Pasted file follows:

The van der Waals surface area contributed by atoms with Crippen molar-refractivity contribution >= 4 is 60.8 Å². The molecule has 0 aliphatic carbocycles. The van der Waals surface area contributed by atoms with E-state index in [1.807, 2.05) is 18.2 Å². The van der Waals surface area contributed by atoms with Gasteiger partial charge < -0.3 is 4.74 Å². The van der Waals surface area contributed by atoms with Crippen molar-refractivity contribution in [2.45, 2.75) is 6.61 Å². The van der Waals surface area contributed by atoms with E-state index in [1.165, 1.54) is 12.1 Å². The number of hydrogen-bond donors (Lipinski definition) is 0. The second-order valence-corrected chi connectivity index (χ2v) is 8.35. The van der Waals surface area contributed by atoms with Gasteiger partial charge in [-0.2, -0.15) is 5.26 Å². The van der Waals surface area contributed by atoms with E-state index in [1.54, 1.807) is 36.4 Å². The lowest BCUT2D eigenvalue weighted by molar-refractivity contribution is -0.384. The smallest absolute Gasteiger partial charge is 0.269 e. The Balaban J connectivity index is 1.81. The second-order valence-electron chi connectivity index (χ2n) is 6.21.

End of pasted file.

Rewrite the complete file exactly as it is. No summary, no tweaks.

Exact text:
The van der Waals surface area contributed by atoms with Crippen molar-refractivity contribution >= 4 is 60.8 Å². The molecule has 0 aliphatic carbocycles. The van der Waals surface area contributed by atoms with E-state index in [1.807, 2.05) is 18.2 Å². The van der Waals surface area contributed by atoms with Gasteiger partial charge < -0.3 is 4.74 Å². The van der Waals surface area contributed by atoms with Crippen molar-refractivity contribution in [2.45, 2.75) is 6.61 Å². The van der Waals surface area contributed by atoms with E-state index in [1.165, 1.54) is 12.1 Å². The number of hydrogen-bond donors (Lipinski definition) is 0. The second-order valence-corrected chi connectivity index (χ2v) is 8.35. The van der Waals surface area contributed by atoms with Gasteiger partial charge in [-0.2, -0.15) is 5.26 Å². The van der Waals surface area contributed by atoms with E-state index in [1.54, 1.807) is 36.4 Å². The lowest BCUT2D eigenvalue weighted by molar-refractivity contribution is -0.384. The smallest absolute Gasteiger partial charge is 0.269 e. The Balaban J connectivity index is 1.81. The second-order valence-electron chi connectivity index (χ2n) is 6.21.